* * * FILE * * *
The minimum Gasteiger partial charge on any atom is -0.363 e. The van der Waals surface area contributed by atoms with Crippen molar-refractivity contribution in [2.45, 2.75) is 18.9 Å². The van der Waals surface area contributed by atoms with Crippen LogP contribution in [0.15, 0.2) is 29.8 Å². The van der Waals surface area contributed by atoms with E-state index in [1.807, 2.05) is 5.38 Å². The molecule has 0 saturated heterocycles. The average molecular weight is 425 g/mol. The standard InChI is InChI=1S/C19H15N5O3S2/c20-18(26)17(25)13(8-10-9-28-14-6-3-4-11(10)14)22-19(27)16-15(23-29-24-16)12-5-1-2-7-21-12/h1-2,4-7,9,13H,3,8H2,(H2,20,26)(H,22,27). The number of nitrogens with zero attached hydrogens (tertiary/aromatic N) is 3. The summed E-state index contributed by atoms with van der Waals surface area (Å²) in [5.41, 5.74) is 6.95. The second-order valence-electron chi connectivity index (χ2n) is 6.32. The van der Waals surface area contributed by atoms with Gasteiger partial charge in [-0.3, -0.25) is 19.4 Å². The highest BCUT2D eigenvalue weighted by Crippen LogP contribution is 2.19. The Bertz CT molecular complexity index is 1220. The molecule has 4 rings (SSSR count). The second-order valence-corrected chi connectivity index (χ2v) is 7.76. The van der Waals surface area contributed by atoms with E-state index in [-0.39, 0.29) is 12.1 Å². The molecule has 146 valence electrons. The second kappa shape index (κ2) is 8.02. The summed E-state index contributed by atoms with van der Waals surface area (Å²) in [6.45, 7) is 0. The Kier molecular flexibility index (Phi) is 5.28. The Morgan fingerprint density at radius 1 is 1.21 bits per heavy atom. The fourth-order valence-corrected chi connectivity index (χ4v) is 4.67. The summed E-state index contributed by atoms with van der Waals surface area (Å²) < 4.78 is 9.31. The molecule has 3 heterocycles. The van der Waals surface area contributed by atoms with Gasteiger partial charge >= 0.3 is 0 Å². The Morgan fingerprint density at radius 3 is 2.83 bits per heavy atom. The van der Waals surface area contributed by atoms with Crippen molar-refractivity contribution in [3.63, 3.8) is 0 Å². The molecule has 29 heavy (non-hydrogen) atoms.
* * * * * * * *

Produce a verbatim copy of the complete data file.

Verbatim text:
The minimum Gasteiger partial charge on any atom is -0.363 e. The van der Waals surface area contributed by atoms with Crippen molar-refractivity contribution in [2.45, 2.75) is 18.9 Å². The van der Waals surface area contributed by atoms with Crippen LogP contribution in [0.15, 0.2) is 29.8 Å². The van der Waals surface area contributed by atoms with E-state index in [1.807, 2.05) is 5.38 Å². The molecule has 0 saturated heterocycles. The average molecular weight is 425 g/mol. The standard InChI is InChI=1S/C19H15N5O3S2/c20-18(26)17(25)13(8-10-9-28-14-6-3-4-11(10)14)22-19(27)16-15(23-29-24-16)12-5-1-2-7-21-12/h1-2,4-7,9,13H,3,8H2,(H2,20,26)(H,22,27). The number of nitrogens with zero attached hydrogens (tertiary/aromatic N) is 3. The summed E-state index contributed by atoms with van der Waals surface area (Å²) in [5.41, 5.74) is 6.95. The second-order valence-electron chi connectivity index (χ2n) is 6.32. The van der Waals surface area contributed by atoms with Gasteiger partial charge in [-0.3, -0.25) is 19.4 Å². The highest BCUT2D eigenvalue weighted by Crippen LogP contribution is 2.19. The Bertz CT molecular complexity index is 1220. The molecule has 4 rings (SSSR count). The second-order valence-corrected chi connectivity index (χ2v) is 7.76. The van der Waals surface area contributed by atoms with E-state index in [-0.39, 0.29) is 12.1 Å². The molecule has 146 valence electrons. The second kappa shape index (κ2) is 8.02. The summed E-state index contributed by atoms with van der Waals surface area (Å²) in [6.45, 7) is 0. The Kier molecular flexibility index (Phi) is 5.28. The Morgan fingerprint density at radius 1 is 1.21 bits per heavy atom. The fourth-order valence-corrected chi connectivity index (χ4v) is 4.67. The summed E-state index contributed by atoms with van der Waals surface area (Å²) < 4.78 is 9.31. The molecule has 3 heterocycles. The van der Waals surface area contributed by atoms with Gasteiger partial charge >= 0.3 is 0 Å². The Morgan fingerprint density at radius 3 is 2.83 bits per heavy atom. The van der Waals surface area contributed by atoms with Crippen molar-refractivity contribution in [3.63, 3.8) is 0 Å². The molecule has 29 heavy (non-hydrogen) atoms.